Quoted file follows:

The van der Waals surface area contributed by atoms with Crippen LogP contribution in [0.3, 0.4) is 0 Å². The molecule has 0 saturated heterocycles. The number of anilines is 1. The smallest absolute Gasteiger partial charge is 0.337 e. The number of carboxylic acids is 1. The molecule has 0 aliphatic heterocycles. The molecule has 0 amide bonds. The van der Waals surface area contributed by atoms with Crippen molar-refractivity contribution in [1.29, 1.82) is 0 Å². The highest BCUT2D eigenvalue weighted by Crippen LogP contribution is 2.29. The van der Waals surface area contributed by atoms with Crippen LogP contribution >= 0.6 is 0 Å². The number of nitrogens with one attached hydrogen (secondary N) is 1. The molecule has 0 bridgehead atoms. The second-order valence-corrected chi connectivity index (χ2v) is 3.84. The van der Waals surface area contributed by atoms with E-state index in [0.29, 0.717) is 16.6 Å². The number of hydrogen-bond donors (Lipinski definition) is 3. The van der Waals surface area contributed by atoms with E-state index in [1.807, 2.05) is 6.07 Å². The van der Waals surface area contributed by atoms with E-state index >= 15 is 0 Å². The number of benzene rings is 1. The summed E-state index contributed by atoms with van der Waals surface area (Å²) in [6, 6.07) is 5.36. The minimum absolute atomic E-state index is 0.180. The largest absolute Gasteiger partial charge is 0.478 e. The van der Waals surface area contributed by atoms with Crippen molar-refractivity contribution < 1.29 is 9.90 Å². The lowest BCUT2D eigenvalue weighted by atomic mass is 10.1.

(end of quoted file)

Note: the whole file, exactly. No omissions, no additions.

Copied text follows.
The van der Waals surface area contributed by atoms with Crippen LogP contribution in [0.3, 0.4) is 0 Å². The molecule has 0 saturated heterocycles. The number of anilines is 1. The smallest absolute Gasteiger partial charge is 0.337 e. The number of carboxylic acids is 1. The molecule has 0 aliphatic heterocycles. The molecule has 0 amide bonds. The van der Waals surface area contributed by atoms with Crippen molar-refractivity contribution in [1.29, 1.82) is 0 Å². The highest BCUT2D eigenvalue weighted by Crippen LogP contribution is 2.29. The van der Waals surface area contributed by atoms with Crippen LogP contribution >= 0.6 is 0 Å². The number of nitrogens with one attached hydrogen (secondary N) is 1. The molecule has 0 bridgehead atoms. The second-order valence-corrected chi connectivity index (χ2v) is 3.84. The van der Waals surface area contributed by atoms with E-state index in [0.29, 0.717) is 16.6 Å². The number of hydrogen-bond donors (Lipinski definition) is 3. The van der Waals surface area contributed by atoms with E-state index in [1.807, 2.05) is 6.07 Å². The van der Waals surface area contributed by atoms with E-state index >= 15 is 0 Å². The number of benzene rings is 1. The summed E-state index contributed by atoms with van der Waals surface area (Å²) in [6, 6.07) is 5.36. The minimum absolute atomic E-state index is 0.180. The largest absolute Gasteiger partial charge is 0.478 e. The van der Waals surface area contributed by atoms with Crippen molar-refractivity contribution < 1.29 is 9.90 Å². The lowest BCUT2D eigenvalue weighted by atomic mass is 10.1.